Is What We See with our Eyes an Exact Duplicate of What’s Out There?

6 Feb

Optic_nerve_parts

By Mike McGee

We don’t inquire nearly enough what it means that the capacity for science itself exists in conjunction with our bodily makeup…. Our bodies are our primary instruments.” Michelle Kathryn McGee, October 24, 2017.

This very accurate assertion – that our most detailed and accurate science is capacitated through the body – is broad and wide-ranging. Due to a recent experience I’m going to ask questions about how the rest of our body affects what we see with our eyes. Since I am not a scientist, these questions, often beginning with known scientific fact, are an exercise in imagination, for your entertainment. The ultimate question, though: does what we see with our eyes represent what’s out there, or is what we see a modified version of what’s out there?

What do our eyes perceive? What other than light may be transmitted into the eyes and through the body to the visual cortex of the brain, where our visual images are formed? My hypothesis is that the images we see from the visual cortex of the brain may be composed of much more input, from different parts of the body, than simple pure light entering the eyeballs.

The corollary is that what we see projected on our brain may not be identical to what’s actually out there on the ground or in the air. We see the same things as others because mostly all brains are built to the same specifications. The entertainment for the use of your own imagination on is: do we really have any idea what’s out there beyond our bodies from a visual perspective?

I had glaucoma surgery last year. My whole body was physically affected for days by the very small, almost microscopic, incisions on my eyeballs. This experience caused me to speculate wildly about whether the eyeball is maybe more widely connected throughout the body than we realize.

I asked my very experienced glaucoma surgeon if other inputs besides light could affect what we see with our eyeballs, and she said absolutely not. The only input for vision is light. As a highly trained scientist, what she says is true. But only for our eyeballs….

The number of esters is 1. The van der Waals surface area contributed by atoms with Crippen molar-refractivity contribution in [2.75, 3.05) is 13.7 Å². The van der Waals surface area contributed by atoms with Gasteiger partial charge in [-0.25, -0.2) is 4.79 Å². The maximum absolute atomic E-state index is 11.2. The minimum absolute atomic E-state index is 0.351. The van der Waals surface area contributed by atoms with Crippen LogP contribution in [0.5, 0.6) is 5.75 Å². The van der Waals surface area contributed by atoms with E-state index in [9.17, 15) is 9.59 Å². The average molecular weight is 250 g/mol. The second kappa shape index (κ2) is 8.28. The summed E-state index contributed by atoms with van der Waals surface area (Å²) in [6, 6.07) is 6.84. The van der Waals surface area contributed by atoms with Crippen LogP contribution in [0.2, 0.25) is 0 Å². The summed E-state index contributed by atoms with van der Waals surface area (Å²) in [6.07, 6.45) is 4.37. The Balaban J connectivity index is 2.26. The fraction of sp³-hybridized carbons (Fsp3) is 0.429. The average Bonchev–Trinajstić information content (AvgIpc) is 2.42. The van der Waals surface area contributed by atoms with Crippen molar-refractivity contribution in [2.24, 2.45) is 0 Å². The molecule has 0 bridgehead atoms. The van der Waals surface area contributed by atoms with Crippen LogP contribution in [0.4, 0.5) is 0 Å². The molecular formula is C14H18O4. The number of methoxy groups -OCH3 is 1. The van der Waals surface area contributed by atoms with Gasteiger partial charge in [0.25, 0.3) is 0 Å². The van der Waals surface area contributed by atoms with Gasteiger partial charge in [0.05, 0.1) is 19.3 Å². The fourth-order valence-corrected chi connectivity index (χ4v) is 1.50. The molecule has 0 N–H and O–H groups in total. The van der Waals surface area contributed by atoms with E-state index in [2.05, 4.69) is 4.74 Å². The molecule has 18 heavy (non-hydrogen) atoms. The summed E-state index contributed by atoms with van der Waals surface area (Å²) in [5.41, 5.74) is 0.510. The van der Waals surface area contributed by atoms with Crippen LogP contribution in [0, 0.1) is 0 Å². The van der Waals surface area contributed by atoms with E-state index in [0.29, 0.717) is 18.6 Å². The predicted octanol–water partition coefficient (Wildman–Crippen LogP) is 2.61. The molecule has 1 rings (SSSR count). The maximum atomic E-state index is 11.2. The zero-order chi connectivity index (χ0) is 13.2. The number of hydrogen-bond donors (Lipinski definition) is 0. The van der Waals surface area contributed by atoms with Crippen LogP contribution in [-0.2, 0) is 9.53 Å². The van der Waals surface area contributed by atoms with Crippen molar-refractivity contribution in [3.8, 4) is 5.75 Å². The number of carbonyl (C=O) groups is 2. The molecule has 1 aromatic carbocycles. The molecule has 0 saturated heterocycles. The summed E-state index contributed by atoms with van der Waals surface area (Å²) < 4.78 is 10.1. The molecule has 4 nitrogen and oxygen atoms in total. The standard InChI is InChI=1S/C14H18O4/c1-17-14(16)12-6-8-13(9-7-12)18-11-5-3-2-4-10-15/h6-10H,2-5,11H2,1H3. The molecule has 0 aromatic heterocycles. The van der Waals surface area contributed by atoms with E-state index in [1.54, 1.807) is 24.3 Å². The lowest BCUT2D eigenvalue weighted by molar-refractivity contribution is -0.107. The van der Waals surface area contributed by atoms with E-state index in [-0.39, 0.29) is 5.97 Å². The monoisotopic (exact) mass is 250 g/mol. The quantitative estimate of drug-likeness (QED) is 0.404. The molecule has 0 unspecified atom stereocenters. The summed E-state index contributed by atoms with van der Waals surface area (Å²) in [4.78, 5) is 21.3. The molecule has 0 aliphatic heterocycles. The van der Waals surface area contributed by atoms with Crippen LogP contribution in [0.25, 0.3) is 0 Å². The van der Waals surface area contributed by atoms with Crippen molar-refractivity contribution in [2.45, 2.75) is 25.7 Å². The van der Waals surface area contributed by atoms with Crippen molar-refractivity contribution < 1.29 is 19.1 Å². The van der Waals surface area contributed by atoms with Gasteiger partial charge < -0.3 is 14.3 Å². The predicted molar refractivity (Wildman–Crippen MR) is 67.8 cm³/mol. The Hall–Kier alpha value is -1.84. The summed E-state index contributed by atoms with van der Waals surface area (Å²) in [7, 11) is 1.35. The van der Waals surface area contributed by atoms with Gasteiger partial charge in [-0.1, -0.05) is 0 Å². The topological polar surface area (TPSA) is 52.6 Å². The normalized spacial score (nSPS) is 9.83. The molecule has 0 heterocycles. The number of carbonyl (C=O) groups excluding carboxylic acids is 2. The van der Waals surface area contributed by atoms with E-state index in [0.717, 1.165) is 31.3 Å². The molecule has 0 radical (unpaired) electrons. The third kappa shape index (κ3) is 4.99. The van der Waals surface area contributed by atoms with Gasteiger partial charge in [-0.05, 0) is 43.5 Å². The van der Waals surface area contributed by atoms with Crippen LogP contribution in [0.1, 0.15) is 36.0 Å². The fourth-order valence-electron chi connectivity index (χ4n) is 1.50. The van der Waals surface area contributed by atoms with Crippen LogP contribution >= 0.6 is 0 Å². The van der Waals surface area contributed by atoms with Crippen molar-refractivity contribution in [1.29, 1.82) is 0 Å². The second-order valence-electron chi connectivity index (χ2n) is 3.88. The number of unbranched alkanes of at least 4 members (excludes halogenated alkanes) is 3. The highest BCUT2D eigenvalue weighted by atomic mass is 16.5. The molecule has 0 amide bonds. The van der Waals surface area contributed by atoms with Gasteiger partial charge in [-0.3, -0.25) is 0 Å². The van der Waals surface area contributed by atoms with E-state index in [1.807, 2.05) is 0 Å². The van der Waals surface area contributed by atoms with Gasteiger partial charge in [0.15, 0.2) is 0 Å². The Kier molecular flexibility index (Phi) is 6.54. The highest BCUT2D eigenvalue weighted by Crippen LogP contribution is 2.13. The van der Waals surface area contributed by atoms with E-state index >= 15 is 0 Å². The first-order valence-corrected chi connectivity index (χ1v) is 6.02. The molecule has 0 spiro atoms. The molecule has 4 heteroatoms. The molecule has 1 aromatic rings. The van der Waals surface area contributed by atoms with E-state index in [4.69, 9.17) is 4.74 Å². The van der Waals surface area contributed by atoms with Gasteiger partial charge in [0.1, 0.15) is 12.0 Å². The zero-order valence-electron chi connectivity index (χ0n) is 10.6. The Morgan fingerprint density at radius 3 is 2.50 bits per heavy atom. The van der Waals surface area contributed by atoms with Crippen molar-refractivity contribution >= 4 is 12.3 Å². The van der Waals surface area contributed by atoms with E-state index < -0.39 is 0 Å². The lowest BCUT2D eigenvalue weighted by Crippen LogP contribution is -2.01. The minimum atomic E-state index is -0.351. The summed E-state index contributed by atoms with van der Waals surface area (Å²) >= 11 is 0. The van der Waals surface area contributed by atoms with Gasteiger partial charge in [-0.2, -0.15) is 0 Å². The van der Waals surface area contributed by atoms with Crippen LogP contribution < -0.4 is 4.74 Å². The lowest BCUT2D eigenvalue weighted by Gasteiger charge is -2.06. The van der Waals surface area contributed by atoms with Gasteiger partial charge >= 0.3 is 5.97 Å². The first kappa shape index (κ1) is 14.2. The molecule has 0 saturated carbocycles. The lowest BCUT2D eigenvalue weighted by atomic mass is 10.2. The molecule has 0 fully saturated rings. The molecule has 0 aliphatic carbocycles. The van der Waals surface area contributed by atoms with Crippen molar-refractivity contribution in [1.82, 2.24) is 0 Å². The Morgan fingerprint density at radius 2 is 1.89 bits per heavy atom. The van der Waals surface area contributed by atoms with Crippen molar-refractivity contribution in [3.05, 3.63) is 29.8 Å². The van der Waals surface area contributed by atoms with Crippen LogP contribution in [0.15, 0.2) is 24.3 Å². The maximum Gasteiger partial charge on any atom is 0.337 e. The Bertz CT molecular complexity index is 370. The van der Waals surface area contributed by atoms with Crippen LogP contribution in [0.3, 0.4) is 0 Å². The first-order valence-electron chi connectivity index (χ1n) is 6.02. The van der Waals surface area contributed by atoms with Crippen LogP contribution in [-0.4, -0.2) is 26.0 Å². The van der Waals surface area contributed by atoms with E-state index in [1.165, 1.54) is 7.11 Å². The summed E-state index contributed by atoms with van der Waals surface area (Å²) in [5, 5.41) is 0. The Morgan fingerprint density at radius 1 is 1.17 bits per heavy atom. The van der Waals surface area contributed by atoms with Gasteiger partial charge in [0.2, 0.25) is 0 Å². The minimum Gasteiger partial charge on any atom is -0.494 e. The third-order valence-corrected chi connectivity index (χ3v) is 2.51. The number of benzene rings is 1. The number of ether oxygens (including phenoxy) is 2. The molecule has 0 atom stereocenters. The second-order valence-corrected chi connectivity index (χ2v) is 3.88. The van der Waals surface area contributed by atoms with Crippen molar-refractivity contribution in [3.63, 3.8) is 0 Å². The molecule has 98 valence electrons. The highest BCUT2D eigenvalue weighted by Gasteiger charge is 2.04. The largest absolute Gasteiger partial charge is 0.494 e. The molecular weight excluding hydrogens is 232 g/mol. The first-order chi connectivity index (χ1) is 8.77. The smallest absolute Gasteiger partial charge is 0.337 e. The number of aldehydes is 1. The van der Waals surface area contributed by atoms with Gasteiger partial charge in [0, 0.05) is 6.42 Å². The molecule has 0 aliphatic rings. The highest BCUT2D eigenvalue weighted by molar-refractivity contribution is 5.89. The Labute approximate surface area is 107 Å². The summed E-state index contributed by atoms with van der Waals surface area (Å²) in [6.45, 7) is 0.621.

I’ve done some amateur research, though, from scientific sources. For example, it is scientifically true that incoming light itself, received by the eyes, does not ever leave the eyeballs, much less reach the visual cortex of the brain. At the back of the eyeball this light is converted entirely into electrical impulses. The incoming light, then, ceases to exist. Do the newly generated electrical impulses transmit an exact replica of the incoming light? It’s hard to know, and right now unproveable.

When this light strikes the rods and the cones inside the eyeball, these structures are excited with an electrical action potential. This excited electrical potential is passed to the optic nerve. The optic nerve can only transmit electrical signals. There is no light in the optic nerve. None. So, already what is sent on toward the visual cortex of the brain is something entirely other than the light coming in from the outside. This is a scientific fact, not subject to dispute.

It’s also a scientific fact that the optic nerve is covered with a series of sheaths (collectively: “myelin sheath”), somewhat like the insulation on a normal electrical wire. There is very little scientific discussion as to whether this sheath prevents outside inputs from the body from entering the optic nerve as it progresses on its long pathway from the eyeball at the front of the head to the visual cortex of the brain near the back of the head. There appears to be at best an assumption that this sheath keeps outside inputs at bay.